EUROBAT, the Association of European Automotive and Industrial Battery Manufacturers, has today issued a call to the European Union (EU) for the development of a 2030 Battery Strategy for Europe that it believes will help usher in a decarbonized future for the continent.
By placing battery storage systems at the heart of Europe’s energy network, the EU can more quickly, efficiently and affordable bring about its targeted shift towards a society no longer reliant on fossil fuels for energy, heating or transport, EUROBAT says, with storage acting as an enabler for more renewable energy, better energy efficiency and the hybridization and electrification of vehicles.
Another benefit of such a strategy, EUROBAT believes, would be greater coherence between several EU energy policies, lending a common goal to what is often a disparate patchwork of approach among member states.
The introduction of EU-wide support for storage would also serve as a boost for manufacturing, offering confidence to battery developers operating in Europe and boosting the job market of this high-tech industry. Currently, more than 30,000 people in the EU work in the sector.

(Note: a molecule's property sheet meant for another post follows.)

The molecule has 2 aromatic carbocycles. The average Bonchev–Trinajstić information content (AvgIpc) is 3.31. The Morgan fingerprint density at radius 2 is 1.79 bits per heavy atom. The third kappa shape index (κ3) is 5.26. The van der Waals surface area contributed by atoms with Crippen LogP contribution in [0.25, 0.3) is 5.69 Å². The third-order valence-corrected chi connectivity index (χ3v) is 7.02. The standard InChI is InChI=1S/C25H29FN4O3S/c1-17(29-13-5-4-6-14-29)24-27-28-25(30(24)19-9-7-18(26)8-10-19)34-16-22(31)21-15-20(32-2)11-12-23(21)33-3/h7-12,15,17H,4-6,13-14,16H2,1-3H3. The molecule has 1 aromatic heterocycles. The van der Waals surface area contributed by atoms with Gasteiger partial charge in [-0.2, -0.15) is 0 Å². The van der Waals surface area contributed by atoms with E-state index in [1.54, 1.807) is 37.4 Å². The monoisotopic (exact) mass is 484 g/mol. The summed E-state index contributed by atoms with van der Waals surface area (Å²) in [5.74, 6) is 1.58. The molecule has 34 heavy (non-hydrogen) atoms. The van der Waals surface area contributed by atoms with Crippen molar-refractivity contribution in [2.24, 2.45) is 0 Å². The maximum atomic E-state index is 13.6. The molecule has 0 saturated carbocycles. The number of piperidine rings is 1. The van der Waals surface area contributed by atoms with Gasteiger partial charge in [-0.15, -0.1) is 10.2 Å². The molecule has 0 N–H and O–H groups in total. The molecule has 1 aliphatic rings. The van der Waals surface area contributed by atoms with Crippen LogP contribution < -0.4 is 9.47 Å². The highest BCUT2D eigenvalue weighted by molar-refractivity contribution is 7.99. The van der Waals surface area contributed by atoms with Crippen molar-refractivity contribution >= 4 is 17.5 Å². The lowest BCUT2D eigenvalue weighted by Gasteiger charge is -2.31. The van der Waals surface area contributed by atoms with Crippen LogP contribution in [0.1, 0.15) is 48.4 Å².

“EUROBAT asks European policy makers to cooperate with all stakeholders, including manufacturers, suppliers, value chain partners, users and civil society to develop the ‘2030 Battery Strategy for Europe’”, the call reads. “Such overall strategic EU policy framework would provide business certainty for European battery manufacturers … and deliver growth and new opportunities for innovation in Europe.”
Currently, each EU Member State adopts its own approach to storage. In the U.K., the government is expected to roll-out a storage-specific policy in the Spring that observers believe could liberalize and boost the market, whereas in Germany a subsidy scheme extended last year offers a rebate for customers that install a solar+storage system.
Innovations driving storage uptake in Europe include aggregation, whereby multiple storage customers are connected via the cloud, supplying and drawing stored energy as and when it is required. Companies such as Moixa and sonnen have developed community platforms offering such a service, and a recent report by DNV GL found that this ‘multi-stakeholder’ approach could prove pivotal in enabling more of Europe’s population to reap the benefits of stored electricity.